PS if your hands are struggling at the moment, check out my guide here and my these for a serious boost of hydration and luxury.
In these slightly crazy times, it's also effective against bacteria and viruses - see how the humble bar of soap does battle here.
There are a couple of common sense guidelines though.
Don't let your bar of soap sit in a pool of water - that is a breeding ground for bugs.
Instead always store your bar soap on a dish or stand that allows the bar to dry out between uses.
This helps maximise its life, and stops it turning into a pile of mush.
6. Bar Soap Gives Your Shower Gel a Run For Its Money
Most shower gels are chock full of detergent ingredients, often with SLS and SLES.
For most us, our skin becomes more dry as we age - and slathering these harsher detergents over our skin, dry it out further and can irritate, especially if your skin is on the sensitive side to start with.
An organic bar of soap is super convenient, (no plastic in sight) can act as a very gentle cleanser (bonus for sensitive skin) and can benefit from the gently cleansing pure plant oils.
I like to include soothing almond oil, and a dash of organic shea butter to give the bar soap natural moisturising qualities, alongside healing properties.
The right ingredients within your bar soap mean it can be excellent for people with dermatitis, psoriasis, and other skin conditions.
7. Bar Soap is Better For The Environment
Bar soap has a lower environmental impact than liquid soap.
Check out this environmental assessment here.
Reports have found that bar soaps have a lower carbon footprint as well as lower toxicity levels. When you think about the energy required to produce the packaging of liquid soaps alone, it's easy to understand why.
When we use liquid soap to wash our hands, we tend to use more of it compared to bar soap. That means that more liquid soap units are needed and more plastic is produced.
Not to mention how much more convenient bar soap is.
Easy to pack when you're travelling, it contains no plastic or packaging, and it's not subject to restrictions when you take it on a plane in your toiletry bag.
And even when compared with cleansing wipes, bar soap still comes out on top.
Wipes regularly find their way into our oceans and are a major cause of plastic pollution. They create havoc for sea creatures, and are often laden with synthetic chemicals.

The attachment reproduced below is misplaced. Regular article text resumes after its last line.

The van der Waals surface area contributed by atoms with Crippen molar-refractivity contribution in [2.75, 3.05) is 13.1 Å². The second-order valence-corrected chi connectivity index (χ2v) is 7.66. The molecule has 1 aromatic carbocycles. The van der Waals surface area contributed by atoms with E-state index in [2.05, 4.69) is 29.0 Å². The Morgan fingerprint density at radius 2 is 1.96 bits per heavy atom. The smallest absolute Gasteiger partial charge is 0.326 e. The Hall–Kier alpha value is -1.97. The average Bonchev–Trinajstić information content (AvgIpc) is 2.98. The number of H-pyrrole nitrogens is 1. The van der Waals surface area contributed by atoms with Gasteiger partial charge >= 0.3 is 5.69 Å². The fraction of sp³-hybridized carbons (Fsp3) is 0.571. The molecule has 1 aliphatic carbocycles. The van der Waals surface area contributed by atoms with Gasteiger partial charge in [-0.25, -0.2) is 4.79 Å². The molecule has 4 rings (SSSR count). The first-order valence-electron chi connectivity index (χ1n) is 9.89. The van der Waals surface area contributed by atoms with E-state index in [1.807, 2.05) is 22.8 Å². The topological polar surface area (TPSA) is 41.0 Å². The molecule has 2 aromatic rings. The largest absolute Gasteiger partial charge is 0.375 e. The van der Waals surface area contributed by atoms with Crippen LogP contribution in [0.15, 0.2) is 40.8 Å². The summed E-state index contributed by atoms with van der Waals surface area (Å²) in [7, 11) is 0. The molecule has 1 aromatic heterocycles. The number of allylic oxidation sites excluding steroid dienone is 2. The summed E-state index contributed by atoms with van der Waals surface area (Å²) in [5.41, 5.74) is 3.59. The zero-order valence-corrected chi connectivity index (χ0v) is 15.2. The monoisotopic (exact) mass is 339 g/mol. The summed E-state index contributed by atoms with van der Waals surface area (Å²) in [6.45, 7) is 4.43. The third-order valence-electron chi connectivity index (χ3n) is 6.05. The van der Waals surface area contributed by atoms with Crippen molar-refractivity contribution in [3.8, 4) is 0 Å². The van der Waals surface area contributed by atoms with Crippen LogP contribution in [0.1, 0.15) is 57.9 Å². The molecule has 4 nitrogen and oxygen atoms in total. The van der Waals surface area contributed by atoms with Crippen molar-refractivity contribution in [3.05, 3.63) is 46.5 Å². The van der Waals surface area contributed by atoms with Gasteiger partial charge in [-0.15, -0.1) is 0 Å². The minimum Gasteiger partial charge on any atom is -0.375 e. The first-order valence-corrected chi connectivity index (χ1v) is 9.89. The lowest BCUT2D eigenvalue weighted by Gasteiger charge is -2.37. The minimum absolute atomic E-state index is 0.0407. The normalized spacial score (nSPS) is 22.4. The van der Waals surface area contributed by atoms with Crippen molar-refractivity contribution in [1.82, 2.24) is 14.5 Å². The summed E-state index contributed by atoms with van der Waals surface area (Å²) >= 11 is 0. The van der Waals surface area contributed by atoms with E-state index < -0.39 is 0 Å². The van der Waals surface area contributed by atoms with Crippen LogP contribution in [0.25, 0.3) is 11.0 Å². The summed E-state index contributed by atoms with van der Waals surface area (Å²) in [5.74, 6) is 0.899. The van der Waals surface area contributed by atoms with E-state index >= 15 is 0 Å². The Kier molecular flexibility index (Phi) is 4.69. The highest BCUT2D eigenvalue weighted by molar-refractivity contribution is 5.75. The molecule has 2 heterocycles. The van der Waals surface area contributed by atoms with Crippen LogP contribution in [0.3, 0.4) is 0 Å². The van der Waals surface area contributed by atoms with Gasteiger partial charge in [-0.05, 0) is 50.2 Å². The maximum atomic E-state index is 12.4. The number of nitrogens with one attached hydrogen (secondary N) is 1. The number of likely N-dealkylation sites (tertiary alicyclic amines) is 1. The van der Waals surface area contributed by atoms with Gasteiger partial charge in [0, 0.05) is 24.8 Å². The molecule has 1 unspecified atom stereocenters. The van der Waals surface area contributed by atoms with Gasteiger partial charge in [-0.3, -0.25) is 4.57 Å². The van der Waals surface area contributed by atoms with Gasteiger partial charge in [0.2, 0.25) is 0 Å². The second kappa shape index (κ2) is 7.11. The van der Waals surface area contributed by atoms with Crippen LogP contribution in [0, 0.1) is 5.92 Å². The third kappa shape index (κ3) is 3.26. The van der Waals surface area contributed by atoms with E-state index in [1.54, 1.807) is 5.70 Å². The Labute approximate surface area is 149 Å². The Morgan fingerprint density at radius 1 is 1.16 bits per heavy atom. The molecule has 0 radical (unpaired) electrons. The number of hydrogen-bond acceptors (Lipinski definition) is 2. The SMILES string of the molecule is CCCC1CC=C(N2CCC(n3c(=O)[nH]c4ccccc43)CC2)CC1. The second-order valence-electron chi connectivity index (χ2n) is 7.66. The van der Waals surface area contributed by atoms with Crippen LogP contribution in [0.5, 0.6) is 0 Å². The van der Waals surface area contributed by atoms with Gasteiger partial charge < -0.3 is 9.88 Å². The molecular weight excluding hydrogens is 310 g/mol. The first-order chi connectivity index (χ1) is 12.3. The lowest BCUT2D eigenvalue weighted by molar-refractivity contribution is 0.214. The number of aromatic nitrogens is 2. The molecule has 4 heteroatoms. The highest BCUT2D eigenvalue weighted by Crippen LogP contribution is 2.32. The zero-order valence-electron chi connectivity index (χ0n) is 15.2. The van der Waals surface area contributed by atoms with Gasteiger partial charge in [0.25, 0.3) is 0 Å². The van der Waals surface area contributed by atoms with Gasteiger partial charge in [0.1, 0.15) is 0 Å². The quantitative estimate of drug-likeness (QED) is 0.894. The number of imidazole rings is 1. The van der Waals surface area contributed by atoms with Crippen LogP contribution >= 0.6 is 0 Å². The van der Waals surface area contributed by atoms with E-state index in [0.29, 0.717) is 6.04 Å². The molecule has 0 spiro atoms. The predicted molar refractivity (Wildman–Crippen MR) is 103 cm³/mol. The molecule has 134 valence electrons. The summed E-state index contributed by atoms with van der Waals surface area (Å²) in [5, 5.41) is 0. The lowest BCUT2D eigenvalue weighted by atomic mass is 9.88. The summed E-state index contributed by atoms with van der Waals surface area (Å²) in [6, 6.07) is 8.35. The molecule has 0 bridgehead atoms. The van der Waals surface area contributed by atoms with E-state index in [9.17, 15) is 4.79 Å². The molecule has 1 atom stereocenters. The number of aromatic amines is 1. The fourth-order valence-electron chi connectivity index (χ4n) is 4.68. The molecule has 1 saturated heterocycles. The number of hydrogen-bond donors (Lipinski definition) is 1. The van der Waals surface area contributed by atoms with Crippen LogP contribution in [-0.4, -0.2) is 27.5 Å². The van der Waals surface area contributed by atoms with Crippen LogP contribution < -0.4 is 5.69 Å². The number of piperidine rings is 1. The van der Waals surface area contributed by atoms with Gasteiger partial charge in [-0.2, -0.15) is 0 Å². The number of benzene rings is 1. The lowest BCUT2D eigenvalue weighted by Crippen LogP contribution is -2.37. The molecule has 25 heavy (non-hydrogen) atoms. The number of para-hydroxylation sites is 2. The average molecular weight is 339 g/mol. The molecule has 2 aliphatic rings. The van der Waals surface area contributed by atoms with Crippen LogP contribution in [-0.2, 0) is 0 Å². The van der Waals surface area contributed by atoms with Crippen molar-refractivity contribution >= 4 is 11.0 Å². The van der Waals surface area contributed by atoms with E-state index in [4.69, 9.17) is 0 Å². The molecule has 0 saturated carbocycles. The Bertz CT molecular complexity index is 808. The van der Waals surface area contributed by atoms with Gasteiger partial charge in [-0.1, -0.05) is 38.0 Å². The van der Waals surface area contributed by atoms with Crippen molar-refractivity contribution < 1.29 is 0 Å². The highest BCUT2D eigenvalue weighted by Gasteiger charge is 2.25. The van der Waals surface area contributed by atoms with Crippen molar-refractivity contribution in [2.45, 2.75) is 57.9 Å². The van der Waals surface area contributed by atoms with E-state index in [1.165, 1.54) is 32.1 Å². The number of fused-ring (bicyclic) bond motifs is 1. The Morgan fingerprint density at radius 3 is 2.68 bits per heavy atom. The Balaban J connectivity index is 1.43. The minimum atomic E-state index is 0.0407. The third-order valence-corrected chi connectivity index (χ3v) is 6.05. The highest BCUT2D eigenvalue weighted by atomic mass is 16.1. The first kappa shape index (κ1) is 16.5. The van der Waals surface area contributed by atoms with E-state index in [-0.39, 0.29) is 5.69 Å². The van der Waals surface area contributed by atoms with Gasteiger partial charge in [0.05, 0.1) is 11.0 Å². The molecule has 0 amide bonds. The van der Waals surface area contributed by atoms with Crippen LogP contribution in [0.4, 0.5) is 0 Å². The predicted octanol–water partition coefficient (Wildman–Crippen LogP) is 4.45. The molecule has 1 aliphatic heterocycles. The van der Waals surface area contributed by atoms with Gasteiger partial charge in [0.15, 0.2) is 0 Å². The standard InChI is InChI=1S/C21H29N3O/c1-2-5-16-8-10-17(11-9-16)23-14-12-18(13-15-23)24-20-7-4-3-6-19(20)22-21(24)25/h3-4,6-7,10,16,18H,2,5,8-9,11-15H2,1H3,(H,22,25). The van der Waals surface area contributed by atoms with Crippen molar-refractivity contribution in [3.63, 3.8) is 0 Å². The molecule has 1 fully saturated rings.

8. Bar Soap and Lye
Have you heard that lye or sodium hydroxide is bad for you? That's not quite right.
All real cold processed soap is made with lye - and lye can be dangerous. It is a strong alkali and if used incorrectly and irresponsibly, it can cause serious damage.
But here comes the clever bit.
When making soap, I mix those beautiful plant oils with an alkali, in this case lye, and with the chemical reaction that follows, called saponification, the fatty acids from the plant oils meet the alkali and form a salt.
Yup real soap is actually a salt, clever right?
That's why lye or sodium hydroxide is not listed as an ingredient on soap - when soap is made properly, there is no sodium hydroxide or lye left in the soap.
That's also why people get confused with the ingredients on a soap label. The organic olive oil that I use (Olea Europaea) becomes Sodium Oleate as part of the soap making process - literally saponified olive oil or olive oil salt.
In the same way coconut oil (Cocos Nucifera) becomes Sodium Cocoate, saponified coconut oil, or coconut salt etc.
The other natural by product of the soap making process is naturally forming glycerine, which is a humectant and is what makes hand made bar soap so moisturising.
9. Bar Soap For a Minimal Beauty Routine
One of the things I hear most often from my customers is that they don't have hours and hours to spend on a morning routine. More often than not, it is 5 minutes grabbed between chores and all those interminable morning jobs.
Using bar soap makes your daily routine both simple and fast. Plus, it won't strip your skin as many foaming type products do!
And if you're not sure where to start or what to products to use, have a read of my blog post: A Simple, Organic Skincare Routine.
10. Organic Bar Soap is Natural and Simple
Hand made, artisan soap is natural beauty at its simplest - beautiful botanical oils, moisturising glycerine, and essential oils.
Of course the oils matter. Soap can be made with tallow using this same process which is made from rendered down beef or lamb which you might want to avoid.
Palm oil is another oil to think twice about - it's a cause of forest deforestation and is the reason why I do not use palm in in my beauty products, including my soap.
I'm all about simplicity, and organic bar soap is one of the easiest ways to clean up our beauty routines.